“I also have several high crop tractors beside the Case 830,” King added. “I have a John Deere and a McCormick-Deering A-V, and I have a David Brown vegetation tractor that is a high crop tractor, although they call it “vegetation” because I don’t think at that time they made a “high crop.”

King originally purchased property behind and adjacent to the Lewis County Lumber building, in 1982, and erected two buildings—one to house a machine shop he owned with someone else. A succession of businesses occupied the old lumber building over the years. Meanwhile, King wanted more storage space for his ever-growing collection.

“There was something going on with me,” he recalled. “You know that little itch you get, when you think, I should be doing this or I’ve got to do that? I had an itch that I needed another warehouse, and I looked at some, but I kept an eye on this building.

“Then, one day, I saw a ‘For Sale’ sign on it,” he continued. “It was about 8 inches tall and 10 inches long, clear up where you could hardly see it. I thought ‘Holy Cow! This thing’s for sale! I need to get this building!’ I bought it in 2007.”

Perhaps 75% of the museum is dedicated to agriculture—tractors, pedal tractors, toys, farm implements, and hand tools, among other items. Visitors will see about 50 toys by the All-American Toy Co. when they first enter the main building. King also collected plenty of items related to the logging and lumber industries.

“I have saws, crosscut saws, axes, undercutters, and slips for springboards, and a saw-filing vise that is pretty rare,” he said. “I’ve probably got between 15 and 20 sets of log tongs. I’ve got all the tools for sharpening all the crosscut saws.”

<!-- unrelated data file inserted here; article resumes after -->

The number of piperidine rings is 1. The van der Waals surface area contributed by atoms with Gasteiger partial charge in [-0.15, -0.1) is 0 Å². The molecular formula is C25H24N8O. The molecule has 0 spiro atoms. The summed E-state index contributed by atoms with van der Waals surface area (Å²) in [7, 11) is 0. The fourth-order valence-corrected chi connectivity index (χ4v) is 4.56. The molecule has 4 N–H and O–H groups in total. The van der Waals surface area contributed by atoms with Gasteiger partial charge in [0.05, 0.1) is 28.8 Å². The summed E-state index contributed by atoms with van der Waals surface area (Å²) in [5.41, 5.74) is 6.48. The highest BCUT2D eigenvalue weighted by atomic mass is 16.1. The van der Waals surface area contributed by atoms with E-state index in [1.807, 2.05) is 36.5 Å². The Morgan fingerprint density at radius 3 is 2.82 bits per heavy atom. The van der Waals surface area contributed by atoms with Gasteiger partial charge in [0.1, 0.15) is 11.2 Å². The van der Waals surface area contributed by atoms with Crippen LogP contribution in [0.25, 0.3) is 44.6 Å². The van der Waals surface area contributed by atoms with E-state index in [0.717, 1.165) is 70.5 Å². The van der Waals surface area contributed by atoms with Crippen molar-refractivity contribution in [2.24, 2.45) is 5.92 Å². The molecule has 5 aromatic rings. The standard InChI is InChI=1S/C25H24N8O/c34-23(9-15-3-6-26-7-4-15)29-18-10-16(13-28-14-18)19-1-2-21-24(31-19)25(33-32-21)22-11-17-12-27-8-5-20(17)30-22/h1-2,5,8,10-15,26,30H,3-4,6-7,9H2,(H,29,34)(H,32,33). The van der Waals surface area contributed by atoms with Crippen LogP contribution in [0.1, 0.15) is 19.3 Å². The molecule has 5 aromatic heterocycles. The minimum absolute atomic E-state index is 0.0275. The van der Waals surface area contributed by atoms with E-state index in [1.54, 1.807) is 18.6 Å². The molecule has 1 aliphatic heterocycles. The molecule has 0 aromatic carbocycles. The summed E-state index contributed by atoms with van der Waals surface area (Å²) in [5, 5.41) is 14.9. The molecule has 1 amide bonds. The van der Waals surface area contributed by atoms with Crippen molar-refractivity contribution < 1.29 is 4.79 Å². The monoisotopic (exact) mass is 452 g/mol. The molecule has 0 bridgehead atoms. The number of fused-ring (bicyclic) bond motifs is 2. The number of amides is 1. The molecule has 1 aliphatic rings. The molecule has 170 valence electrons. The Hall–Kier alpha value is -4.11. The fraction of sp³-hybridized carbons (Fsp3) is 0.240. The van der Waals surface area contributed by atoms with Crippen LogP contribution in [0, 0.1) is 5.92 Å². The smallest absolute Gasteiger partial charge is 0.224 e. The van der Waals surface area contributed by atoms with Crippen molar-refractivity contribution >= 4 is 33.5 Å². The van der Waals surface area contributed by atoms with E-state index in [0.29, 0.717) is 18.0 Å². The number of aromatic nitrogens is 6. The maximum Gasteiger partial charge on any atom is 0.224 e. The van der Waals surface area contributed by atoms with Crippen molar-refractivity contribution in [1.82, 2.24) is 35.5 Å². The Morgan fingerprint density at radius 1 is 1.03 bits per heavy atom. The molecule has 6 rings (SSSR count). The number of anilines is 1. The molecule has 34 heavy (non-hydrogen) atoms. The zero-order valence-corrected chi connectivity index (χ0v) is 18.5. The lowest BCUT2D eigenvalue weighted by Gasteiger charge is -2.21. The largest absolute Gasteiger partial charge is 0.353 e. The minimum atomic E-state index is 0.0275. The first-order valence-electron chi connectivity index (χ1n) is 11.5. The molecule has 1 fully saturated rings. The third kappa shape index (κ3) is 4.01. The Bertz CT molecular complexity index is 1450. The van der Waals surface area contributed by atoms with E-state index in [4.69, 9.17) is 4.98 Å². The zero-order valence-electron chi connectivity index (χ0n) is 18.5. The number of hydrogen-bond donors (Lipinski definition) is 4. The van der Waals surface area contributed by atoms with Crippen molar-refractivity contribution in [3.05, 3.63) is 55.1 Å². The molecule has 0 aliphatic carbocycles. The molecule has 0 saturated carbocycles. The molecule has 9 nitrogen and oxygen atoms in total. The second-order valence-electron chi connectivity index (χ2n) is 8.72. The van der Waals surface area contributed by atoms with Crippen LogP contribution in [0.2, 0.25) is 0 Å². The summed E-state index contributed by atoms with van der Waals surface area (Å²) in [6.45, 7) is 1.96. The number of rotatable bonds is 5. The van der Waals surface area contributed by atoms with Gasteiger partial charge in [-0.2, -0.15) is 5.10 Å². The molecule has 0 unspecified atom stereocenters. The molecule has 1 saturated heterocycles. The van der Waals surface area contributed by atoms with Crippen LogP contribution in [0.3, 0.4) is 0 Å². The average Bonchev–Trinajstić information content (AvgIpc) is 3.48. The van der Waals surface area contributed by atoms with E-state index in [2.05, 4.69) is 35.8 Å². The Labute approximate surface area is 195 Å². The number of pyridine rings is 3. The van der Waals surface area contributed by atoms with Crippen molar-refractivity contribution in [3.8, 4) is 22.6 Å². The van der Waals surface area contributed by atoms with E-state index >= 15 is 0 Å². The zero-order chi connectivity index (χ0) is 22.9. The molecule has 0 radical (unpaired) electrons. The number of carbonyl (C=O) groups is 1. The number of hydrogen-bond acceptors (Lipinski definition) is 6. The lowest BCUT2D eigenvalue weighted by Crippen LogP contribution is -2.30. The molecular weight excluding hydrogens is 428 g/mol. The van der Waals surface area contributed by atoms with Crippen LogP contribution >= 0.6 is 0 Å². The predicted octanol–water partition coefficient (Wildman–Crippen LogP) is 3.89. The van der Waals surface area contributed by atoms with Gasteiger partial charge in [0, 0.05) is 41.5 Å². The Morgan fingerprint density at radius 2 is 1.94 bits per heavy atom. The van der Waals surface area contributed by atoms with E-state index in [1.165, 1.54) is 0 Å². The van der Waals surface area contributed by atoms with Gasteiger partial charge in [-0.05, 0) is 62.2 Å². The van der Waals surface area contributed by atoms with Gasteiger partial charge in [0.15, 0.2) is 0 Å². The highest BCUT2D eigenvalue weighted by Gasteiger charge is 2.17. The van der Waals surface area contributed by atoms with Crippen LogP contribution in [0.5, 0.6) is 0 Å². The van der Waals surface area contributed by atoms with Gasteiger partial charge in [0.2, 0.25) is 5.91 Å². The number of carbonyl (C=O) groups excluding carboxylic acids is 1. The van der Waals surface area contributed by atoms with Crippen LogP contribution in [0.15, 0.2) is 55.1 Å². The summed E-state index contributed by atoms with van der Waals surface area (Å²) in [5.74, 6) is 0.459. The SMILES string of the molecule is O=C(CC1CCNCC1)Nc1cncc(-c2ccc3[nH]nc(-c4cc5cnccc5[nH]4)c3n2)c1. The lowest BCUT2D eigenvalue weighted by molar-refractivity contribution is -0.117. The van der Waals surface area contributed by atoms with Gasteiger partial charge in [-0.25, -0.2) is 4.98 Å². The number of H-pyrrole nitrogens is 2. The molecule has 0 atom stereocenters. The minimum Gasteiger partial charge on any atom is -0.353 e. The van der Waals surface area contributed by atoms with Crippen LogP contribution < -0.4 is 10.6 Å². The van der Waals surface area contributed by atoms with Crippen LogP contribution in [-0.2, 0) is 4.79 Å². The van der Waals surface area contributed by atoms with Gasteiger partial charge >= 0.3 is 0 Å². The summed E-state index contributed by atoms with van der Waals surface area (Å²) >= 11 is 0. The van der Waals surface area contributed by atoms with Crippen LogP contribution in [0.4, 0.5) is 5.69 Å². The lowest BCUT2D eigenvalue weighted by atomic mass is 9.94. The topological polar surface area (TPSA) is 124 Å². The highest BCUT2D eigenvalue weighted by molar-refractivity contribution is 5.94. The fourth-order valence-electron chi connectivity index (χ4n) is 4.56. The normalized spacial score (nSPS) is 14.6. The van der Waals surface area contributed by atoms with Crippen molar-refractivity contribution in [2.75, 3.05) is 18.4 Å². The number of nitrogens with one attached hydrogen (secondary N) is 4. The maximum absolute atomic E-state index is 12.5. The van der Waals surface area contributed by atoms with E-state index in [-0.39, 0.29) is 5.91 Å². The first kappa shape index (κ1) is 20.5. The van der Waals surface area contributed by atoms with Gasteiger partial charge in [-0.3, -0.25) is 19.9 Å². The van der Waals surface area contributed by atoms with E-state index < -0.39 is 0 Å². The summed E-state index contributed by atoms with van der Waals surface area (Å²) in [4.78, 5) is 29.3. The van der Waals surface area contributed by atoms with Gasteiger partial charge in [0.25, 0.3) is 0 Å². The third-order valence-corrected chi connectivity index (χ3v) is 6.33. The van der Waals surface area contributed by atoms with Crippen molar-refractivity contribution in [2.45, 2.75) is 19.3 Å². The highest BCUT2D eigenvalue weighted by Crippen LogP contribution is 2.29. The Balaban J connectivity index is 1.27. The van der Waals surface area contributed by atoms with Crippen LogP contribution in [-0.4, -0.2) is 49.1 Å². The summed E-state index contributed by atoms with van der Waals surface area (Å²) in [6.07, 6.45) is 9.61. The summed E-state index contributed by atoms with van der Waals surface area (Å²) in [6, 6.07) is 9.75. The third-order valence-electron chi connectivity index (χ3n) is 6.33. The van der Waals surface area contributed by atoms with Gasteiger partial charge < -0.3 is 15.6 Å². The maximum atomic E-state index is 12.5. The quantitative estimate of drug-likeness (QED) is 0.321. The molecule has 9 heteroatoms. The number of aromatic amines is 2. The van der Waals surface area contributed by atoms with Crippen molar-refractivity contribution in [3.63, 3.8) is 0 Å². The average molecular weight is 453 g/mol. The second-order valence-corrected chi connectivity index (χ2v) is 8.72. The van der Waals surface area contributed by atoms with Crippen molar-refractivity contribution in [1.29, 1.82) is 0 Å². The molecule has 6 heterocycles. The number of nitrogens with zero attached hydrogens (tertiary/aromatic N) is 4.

Typical of King, a curious man who tackles anything, he bought those tools for sharpening crosscut saws, plus all the books he needed to teach himself, because he thought he might want to demonstrate that task someday. Speaking of books, the King Agriculture Museum will eventually include a research library.

As we talked, he kept bringing up more and more items he has collected, such as oil cans, gas tanks, gas cans, oil pumps… you get the idea. He owns farm and household tools people have never imagined, much less seen. They all teach us how vastly different everyday life used to be and how much labor it involved.

“Every time I turn around,” King said, “I think, ‘I’m glad I didn’t throw that away, because that will go really well in my museum!’ The more I talk to people, and the closer this gets, the more I’m thinking there is a lot of interest.”

If you are new to the antique tractor hobby, or just love old things in general, you would certainly enjoy a fun and educational visit to the King Agriculture Museum.

Hours:  10 am – 4 pm, Tuesday through Saturday  Admission:  Adults – $5, Veterans (and immediate family) – $4 per person, Children (age 7-12) – $3

Hours: 10 am – 4 pm, Tuesday through Saturday
Admission: Adults – $5, Veterans (and immediate family) – $4 per person, Children (age 7-12) – $3